Hair is suing the International Cricket Council (ICC), telling a tribunal in London on Monday that he was kept out of big games to appease non-white cricketing countries.
He alleges the discrimination followed his joint decision with fellow umpire Billy Doctrove of the West Indies to penalise Pakistan for ball-tampering in the fourth Test against England at The Oval in August 2006.
"Hair's charges are incorrect and since this is a case against the ICC all the Test playing members can testify and I am also ready to go to London," PCB chairman Nasim Ashraf told reporters.
"There was no racial discrimination involved and it was a board decision against Hair," said Ashraf of the ICC board's decision taken in November last year in Mumbai.
So enraged were Pakistan by the Oval Test penalty that they refused to take the field immediately after tea.
By the time they were ready to play the umpires ruled they had forfeited the match -- the first and so far only time this has happened in Test cricket history.
Then-captain Inzamam-ul Haq was cleared of the tampering charges but he was banned for four one-day matches for bringing the game into disrepute.
Hair, 55, says that since taking that decision the ICC have caved into pressure, primarily from cricket's Asian bloc (India, Pakistan, Sri Lanka and Bangladesh) to deny him the chance to continue to stand in major international matches.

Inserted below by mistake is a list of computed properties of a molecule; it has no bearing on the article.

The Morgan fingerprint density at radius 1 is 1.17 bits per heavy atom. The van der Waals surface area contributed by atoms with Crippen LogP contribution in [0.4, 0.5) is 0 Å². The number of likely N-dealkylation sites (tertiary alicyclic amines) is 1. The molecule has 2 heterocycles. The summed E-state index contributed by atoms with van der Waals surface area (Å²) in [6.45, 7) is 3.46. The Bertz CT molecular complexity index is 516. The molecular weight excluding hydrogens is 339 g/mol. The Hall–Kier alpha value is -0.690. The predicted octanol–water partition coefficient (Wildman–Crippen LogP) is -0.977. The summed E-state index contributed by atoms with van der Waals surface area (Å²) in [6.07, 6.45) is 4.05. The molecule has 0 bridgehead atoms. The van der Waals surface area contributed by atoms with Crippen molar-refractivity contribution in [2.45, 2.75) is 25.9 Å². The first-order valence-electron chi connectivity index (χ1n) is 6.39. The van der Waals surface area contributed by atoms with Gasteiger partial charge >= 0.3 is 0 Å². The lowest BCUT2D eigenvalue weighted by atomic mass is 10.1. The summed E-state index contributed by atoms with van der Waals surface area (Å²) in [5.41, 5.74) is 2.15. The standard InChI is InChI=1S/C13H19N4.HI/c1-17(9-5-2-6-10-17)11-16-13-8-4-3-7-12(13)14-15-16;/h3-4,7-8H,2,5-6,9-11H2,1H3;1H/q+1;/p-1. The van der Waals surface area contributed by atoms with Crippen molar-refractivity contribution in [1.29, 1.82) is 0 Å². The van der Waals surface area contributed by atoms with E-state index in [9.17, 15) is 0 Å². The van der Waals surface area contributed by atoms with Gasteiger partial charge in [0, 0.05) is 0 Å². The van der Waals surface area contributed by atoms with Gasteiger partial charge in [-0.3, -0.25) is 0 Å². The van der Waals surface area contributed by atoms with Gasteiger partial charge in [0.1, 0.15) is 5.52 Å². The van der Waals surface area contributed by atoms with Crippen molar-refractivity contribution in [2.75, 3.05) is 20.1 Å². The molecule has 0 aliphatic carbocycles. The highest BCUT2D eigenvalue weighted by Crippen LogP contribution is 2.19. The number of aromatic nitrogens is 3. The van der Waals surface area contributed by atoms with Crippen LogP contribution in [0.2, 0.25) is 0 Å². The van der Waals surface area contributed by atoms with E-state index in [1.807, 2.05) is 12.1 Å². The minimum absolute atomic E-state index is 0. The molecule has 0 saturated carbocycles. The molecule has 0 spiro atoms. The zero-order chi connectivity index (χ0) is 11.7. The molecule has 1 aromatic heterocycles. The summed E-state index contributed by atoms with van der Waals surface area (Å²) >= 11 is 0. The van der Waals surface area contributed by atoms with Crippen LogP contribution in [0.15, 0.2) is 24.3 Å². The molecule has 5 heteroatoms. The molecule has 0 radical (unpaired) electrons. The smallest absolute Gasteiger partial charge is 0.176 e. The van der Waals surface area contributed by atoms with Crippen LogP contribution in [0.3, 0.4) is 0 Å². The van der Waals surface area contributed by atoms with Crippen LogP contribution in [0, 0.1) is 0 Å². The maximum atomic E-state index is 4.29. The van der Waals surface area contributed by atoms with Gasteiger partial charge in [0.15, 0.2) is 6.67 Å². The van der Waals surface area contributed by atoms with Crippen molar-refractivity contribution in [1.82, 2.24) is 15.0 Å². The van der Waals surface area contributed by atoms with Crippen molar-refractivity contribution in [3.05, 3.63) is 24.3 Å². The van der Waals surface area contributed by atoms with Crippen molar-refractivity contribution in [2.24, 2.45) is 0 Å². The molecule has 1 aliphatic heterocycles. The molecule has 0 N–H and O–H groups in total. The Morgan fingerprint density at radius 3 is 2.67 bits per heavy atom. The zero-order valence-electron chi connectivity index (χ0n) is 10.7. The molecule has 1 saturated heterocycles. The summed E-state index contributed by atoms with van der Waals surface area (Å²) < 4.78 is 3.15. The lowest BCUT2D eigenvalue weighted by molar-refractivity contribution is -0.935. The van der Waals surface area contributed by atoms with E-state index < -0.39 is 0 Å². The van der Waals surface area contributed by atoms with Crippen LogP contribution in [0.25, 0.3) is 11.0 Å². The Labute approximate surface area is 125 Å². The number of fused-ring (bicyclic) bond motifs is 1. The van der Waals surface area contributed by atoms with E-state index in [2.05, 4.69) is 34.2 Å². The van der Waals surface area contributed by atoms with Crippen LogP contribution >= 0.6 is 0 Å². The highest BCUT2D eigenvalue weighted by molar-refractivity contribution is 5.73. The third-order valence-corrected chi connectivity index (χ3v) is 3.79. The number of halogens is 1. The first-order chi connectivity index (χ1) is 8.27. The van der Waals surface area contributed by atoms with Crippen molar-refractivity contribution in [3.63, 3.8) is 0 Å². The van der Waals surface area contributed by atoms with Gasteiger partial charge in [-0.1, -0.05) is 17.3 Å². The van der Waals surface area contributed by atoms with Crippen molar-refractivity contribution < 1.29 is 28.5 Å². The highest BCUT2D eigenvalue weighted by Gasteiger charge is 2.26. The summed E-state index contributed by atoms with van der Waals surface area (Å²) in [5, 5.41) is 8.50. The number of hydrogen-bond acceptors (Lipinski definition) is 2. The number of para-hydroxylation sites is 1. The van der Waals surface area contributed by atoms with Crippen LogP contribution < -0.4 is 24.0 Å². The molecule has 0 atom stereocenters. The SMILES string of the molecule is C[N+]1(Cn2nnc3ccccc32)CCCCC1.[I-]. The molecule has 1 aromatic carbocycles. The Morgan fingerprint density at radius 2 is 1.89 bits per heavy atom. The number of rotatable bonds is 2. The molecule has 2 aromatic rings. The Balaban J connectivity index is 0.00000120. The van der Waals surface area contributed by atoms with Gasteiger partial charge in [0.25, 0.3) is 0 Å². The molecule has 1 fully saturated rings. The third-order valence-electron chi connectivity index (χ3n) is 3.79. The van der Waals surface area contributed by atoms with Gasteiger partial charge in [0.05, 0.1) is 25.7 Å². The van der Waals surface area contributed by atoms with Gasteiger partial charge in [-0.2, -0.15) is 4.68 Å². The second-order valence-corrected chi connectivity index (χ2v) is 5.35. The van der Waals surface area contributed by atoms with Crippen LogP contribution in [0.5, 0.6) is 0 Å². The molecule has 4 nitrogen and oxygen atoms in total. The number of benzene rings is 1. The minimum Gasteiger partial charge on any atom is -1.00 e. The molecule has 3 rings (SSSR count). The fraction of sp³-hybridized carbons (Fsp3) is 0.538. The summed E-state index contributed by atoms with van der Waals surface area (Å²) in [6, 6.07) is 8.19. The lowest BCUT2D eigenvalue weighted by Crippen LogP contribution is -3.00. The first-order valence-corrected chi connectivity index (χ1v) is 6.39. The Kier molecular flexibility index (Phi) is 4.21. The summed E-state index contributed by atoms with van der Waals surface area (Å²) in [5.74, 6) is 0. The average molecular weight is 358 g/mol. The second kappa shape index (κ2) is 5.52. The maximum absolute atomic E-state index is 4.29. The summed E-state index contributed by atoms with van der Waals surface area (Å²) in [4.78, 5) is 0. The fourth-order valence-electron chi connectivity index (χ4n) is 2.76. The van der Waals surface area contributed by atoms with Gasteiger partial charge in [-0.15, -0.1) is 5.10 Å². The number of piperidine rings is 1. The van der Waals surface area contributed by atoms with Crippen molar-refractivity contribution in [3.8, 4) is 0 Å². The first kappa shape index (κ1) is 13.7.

Hair's lawyer Robert Griffiths also claimed there had been a "Watergate" style cover-up of an ICC Board meeting attended by Ashraf last November.
He said that part of a tape-recording of this meeting, at which it was decided that Hair should not continue to umpire at the highest level, had gone missing -- a claim denied by Ashraf.
"I was part of that three-member meeting and there was no tape. This is not correct," said Ashraf.
He also denied reports of Inzamam being summoned by the employment tribunal where Hair is seeking damages.
"I have no knowledge of Inzamam being summoned, neither he has contacted the PCB. Inzamam is not a British citizen and he is not obliged. But if he wants he can go and testify. The PCB will certainly testify."